Should We Be Eating Intuitively?

There is a lot of confusion about what intuitive eating actually is.

 You have probably seen some gurus on instagram haranguing about how if you just listen to your body, you’ll will instinctively know how to maintain a healthy weight and achieve your fitness goals.

 This is not intuitive eating.

 Intuitive eating is a non-diet, weight-neutral approach to eating that is designed to help individuals break the cycle of chronic dieting. It was developed in 1995 by two US dieticians, Evelyn Tribole and Elyse Resch, who championed 10 principles of intuitive eating:

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  1. Reject the Diet Mentality

  2. Honour Your Hunger

  3. Make Peace With Food

  4. Challenge the Food Police

  5. Respect Your Fullness

  6. Discover the Satisfaction Factor

  7. Honour Your Feelings Without Using Food

  8. Respect Your Body

  9. Exercise- Feel the Difference

  10. Honour Your Health

 

It is a nutritional intervention aimed at restoring a healthy relationship with eating; it is NOT designed to help you lose weight.

 It is a movement that is backed by evidence. Giving yourself unconditional permission to eat and removing unnecessary rules and restrictions is inline with flexible dietary strategies which are associated with lower depression, lower anxiety and less overeating[1]. Rigid dietary control strategies, on the other hand, are associated with food cravings, increased mood disturbances, higher concern with body shape and more binging episodes.

 It is an effective intervention when used in specific cases that it was designed for. If you are someone who suffers with a negative relationship with food and you are victim to the binge/restrict cycle, then intuitive eating is likely to be a suitable approach for you. If your preoccupation with food is overpowering, forget dieting and fix your outlook on food first. Come to terms with your weight and body-image, before you seek to improve upon them.

Mindful Eating

What about mindful eating? Same same but different?

 Mindfulness is defined as ‘a state of mental functioning through which individuals are consciously aware of their surroundings and their engagement with the environment’[2].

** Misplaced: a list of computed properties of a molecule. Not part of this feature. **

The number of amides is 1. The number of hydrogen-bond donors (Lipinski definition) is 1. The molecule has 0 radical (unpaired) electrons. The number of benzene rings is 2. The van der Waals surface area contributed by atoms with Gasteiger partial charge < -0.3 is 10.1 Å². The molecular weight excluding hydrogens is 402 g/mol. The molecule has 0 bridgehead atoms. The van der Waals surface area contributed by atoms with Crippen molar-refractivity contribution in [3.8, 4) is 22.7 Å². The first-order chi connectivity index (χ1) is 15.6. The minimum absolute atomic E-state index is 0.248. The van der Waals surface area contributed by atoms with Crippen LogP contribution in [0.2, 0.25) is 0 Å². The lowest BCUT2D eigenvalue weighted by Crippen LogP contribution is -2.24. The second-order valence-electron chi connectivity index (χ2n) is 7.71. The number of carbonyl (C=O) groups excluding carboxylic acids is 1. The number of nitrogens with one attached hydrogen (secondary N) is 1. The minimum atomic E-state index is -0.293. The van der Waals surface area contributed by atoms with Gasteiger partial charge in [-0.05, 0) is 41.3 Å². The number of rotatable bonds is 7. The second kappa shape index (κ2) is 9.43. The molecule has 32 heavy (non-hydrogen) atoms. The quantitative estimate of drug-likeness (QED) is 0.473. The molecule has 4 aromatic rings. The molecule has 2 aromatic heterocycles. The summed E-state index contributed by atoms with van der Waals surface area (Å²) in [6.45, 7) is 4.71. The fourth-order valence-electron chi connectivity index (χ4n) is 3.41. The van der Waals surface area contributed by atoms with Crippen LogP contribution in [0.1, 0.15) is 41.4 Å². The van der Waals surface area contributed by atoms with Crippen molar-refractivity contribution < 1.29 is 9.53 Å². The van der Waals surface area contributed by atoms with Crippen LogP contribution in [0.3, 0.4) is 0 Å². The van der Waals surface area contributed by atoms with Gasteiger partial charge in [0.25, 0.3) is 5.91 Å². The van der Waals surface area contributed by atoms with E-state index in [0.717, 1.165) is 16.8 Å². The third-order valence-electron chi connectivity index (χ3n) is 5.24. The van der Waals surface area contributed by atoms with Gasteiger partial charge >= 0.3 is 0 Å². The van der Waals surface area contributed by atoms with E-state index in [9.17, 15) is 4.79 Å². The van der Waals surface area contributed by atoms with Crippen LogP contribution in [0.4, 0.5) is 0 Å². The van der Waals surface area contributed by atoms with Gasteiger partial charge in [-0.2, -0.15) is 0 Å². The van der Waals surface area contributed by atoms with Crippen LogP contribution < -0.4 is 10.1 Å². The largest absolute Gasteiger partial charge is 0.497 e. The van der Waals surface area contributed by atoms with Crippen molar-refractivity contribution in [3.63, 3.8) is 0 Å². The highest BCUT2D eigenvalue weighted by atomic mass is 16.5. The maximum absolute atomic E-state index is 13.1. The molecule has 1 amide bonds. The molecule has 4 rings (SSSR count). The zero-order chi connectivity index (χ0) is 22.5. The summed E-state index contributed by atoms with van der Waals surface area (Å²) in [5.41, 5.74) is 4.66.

Increasing internal attentiveness using mindfulness-based interventions can reduce habitual responses such as overeating. Higher levels of specific mindfulness components (act with awareness, non judgement and non react) have been associated with less bingeing[3].

 Again, it is an approach to eating designed to address maladaptive eating behaviours, not to elicit fat loss.

 So what about if you do have weight loss or physique-oriented goals?

 Proponents of intuitive or mindful eating will often reference the literature that shows an association between dieting and negative psychological outcomes. It is true. Dieting can have an adverse impact on mood, self-esteem, cognition and eating behaviour[4]. Yet the research is typically done on restrained eaters who follow arbitrary food rules and engage in haphazardous dietary practices in order to lose weight. How many of these people are guided by evidence-based practitioners? Ones who are empathetic, understanding and can effectively communicate the relevant principles to help individuals achieve weight loss in a sustainable and flexible manner?

 We need to acknowledge that these negative psychological outcomes are a result of shitty dieting practices, not fat loss itself. In fact, many people experience vast improvements in wellbeing once they establish a healthy weight. Dietary restraint, when engaged in appropriately, does not lead to increased levels of eating pathology and can be a beneficial strategy for those looking to control their weight[5].

 How can we incorporate intuitive and mindful eating practices into our eating behaviours, whilst moving towards specific goals?

 At Flex Success, we practice Informed Eating.

 Informed Eating is not a diet. It is having the knowledge to manage your nutrition in a way that leaves you physiologically and psychologically healthy throughout life. It is eating in accordance to your goals, no matter what they may be, and understanding how to adjust.

 Informed Eating is a learned skill.

 It is empowering. It is control. It is autonomy.

 Stayed tuned for a follow up blog post which will dive deeper into this concept.

 

Diet Smart. Not Hard.

 Coach Shannon.

 [1] https://doi.org/10.1002/(SICI)1098-108X(199907)26:1<53::AID-EAT7>3.0.CO;2-N

[2] http://dx.doi.org/10.1007/s10942-005-0017-7

[3] https://www.ncbi.nlm.nih.gov/pubmed/25417199

[4] https://doi.org/10.1111/0022-4537.00115

[5]https://www.ncbi.nlm.nih.gov/pubmed/26841705